how Labour handled it was crucial.


- Naaaa not really. It really made little difference IMO.

Oh of course it'll be trumped up into a massive deal (for all of a few minutes) by the tories and the anti-Labour crowd who stand by to make mountains out of the tinniest molehills but that'll quickly fizzle out as the realities become more widely known.

The Labour gov stood by to extend a £100million 'bridging loan' to cover the gaps in the proposed deal, once the deal wasn't happening there was nothing being bridged to and hence the loan evapourated.

What other course of action, not involving the receivers, was ever going to take place?


The West Midlands has a fair few seats up for grabs in the election, Labour could be hit Very hard by this (28 seats hard, worse case scenario of course).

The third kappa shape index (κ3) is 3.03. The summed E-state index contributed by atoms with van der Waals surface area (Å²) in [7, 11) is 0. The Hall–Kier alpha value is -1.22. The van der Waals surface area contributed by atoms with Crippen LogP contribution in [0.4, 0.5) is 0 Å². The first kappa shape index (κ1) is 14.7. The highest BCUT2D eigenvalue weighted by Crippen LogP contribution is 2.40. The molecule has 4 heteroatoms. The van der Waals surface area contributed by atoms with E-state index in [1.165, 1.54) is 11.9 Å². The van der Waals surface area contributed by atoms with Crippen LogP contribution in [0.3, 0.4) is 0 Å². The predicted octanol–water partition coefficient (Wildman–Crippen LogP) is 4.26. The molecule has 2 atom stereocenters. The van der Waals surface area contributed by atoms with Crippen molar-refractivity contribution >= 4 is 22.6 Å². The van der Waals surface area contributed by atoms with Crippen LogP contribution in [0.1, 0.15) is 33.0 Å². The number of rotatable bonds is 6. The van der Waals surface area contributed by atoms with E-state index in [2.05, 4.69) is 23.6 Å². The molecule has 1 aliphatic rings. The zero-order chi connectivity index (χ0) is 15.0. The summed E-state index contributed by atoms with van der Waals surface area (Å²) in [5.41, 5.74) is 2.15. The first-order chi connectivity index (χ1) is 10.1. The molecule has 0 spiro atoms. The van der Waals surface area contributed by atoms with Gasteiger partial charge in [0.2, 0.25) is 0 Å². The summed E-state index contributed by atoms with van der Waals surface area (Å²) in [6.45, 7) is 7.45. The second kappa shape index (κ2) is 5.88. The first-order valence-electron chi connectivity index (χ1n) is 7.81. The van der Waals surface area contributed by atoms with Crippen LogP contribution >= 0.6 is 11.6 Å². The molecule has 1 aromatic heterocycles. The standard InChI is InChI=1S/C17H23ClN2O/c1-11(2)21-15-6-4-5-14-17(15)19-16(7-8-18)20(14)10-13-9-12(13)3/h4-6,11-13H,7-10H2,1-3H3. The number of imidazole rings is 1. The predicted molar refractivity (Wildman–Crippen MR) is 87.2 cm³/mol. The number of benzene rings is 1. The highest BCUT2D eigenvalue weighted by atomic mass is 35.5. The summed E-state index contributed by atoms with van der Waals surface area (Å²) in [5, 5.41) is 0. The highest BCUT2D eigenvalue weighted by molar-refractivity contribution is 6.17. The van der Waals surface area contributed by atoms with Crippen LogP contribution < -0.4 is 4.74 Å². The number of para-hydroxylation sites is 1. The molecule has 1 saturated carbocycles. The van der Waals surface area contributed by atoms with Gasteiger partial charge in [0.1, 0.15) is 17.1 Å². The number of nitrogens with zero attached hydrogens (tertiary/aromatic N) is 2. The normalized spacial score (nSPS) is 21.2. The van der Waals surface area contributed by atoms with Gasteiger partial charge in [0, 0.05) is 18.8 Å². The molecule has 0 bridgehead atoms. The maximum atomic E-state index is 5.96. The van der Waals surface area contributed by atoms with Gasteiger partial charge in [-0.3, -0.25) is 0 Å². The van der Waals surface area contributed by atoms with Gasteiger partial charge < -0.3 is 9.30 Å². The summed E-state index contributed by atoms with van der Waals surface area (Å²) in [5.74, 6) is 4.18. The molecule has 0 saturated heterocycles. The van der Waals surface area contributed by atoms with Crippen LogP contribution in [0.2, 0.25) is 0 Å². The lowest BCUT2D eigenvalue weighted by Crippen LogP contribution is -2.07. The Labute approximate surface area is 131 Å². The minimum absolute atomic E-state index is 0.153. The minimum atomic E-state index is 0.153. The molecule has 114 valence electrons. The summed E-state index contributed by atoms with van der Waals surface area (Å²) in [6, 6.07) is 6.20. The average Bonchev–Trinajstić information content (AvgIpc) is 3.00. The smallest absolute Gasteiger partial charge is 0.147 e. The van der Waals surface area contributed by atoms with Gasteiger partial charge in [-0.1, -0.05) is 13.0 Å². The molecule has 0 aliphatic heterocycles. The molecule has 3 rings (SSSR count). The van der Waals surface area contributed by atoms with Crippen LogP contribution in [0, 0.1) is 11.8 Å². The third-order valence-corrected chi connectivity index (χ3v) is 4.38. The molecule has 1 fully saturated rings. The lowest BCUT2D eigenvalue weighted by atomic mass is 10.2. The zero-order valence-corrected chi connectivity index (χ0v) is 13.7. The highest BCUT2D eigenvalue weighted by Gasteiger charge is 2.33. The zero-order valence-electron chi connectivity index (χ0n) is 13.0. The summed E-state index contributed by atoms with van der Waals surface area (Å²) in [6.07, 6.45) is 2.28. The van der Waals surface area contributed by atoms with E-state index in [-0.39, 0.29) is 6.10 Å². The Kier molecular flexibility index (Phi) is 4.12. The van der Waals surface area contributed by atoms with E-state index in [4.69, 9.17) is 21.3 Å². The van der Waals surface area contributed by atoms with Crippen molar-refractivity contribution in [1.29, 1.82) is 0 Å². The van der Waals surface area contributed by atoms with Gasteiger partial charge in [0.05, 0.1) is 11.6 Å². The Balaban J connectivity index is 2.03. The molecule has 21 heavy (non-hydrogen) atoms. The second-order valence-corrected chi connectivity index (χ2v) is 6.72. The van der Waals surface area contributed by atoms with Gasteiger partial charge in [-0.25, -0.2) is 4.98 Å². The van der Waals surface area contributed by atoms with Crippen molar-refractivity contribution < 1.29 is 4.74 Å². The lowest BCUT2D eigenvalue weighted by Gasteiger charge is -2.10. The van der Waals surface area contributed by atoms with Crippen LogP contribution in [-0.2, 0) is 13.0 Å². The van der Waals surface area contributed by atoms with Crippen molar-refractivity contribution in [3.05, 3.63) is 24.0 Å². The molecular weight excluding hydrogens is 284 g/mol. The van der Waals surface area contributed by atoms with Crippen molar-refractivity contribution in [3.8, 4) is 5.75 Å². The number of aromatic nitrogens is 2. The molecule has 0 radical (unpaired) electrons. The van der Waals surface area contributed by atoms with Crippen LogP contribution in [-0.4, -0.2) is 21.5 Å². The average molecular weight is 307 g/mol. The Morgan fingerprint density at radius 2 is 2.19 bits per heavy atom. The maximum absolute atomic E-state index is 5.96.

- On what basis would that be then? What is it that the other parties might actually have done differently?

Maybe some imagine the tories riding in to the rescue and giving more aid.....maybe renationalising the whole thing?

Come on.

It's tragic and a deep worry for those closest involved but even there thanks to the general state of the UK economy it mightn't be quite so bad.


I live in the West Midlands, and this has been the major issue in local news and on local radio, will be interesting to see how this unfolds.


- Well I do agree but I also saw people on TV last night saying there is a pronounced skills shortage in the WM and that this might not work out as badly as it first seems.

The real killer in this was not the Labour party (are you really trying to say they did this to have this issue kick off as the election is announced?!), it was the Chinese refusal to deal.....

.....along with the UK based component suppliers demanding cash on the nail for their parts.

No big business could survive much of that never mind one in such a parlous state.



[edit on 8-4-2005 by sminkeypinkey]



posted on Apr, 8 2005 @ 01:05 PM